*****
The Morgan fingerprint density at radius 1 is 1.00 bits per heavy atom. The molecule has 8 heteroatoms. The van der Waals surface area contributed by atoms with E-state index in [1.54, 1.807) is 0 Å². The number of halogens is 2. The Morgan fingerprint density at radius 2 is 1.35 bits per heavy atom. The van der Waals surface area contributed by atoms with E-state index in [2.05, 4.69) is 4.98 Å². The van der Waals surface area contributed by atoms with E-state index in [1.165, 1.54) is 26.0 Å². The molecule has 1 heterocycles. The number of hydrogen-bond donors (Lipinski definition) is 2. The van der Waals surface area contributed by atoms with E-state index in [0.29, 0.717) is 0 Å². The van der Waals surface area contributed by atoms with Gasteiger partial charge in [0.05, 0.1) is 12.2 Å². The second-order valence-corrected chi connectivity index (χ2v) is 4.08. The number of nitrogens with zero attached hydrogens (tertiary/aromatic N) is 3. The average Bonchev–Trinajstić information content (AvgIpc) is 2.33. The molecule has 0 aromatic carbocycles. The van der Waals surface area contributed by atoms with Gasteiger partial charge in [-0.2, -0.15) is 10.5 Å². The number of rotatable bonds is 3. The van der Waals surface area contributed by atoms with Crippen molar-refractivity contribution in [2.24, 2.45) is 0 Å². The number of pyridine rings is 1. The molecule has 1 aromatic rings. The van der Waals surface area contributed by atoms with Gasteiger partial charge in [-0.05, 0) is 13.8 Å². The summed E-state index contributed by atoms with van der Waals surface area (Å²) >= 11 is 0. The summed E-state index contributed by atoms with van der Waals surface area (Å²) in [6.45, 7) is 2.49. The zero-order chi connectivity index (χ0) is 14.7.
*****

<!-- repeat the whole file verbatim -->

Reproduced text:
The Morgan fingerprint density at radius 1 is 1.00 bits per heavy atom. The molecule has 8 heteroatoms. The van der Waals surface area contributed by atoms with E-state index in [1.54, 1.807) is 0 Å². The number of halogens is 2. The Morgan fingerprint density at radius 2 is 1.35 bits per heavy atom. The van der Waals surface area contributed by atoms with E-state index in [2.05, 4.69) is 4.98 Å². The van der Waals surface area contributed by atoms with E-state index in [1.165, 1.54) is 26.0 Å². The molecule has 1 heterocycles. The number of hydrogen-bond donors (Lipinski definition) is 2. The van der Waals surface area contributed by atoms with E-state index in [0.29, 0.717) is 0 Å². The van der Waals surface area contributed by atoms with Gasteiger partial charge in [0.05, 0.1) is 12.2 Å². The second-order valence-corrected chi connectivity index (χ2v) is 4.08. The number of nitrogens with zero attached hydrogens (tertiary/aromatic N) is 3. The average Bonchev–Trinajstić information content (AvgIpc) is 2.33. The molecule has 0 aromatic carbocycles. The van der Waals surface area contributed by atoms with Gasteiger partial charge in [-0.2, -0.15) is 10.5 Å². The number of rotatable bonds is 3. The van der Waals surface area contributed by atoms with Crippen molar-refractivity contribution in [2.24, 2.45) is 0 Å². The number of pyridine rings is 1. The molecule has 1 aromatic rings. The van der Waals surface area contributed by atoms with Gasteiger partial charge in [-0.05, 0) is 13.8 Å². The summed E-state index contributed by atoms with van der Waals surface area (Å²) >= 11 is 0. The summed E-state index contributed by atoms with van der Waals surface area (Å²) in [6.45, 7) is 2.49. The zero-order chi connectivity index (χ0) is 14.7.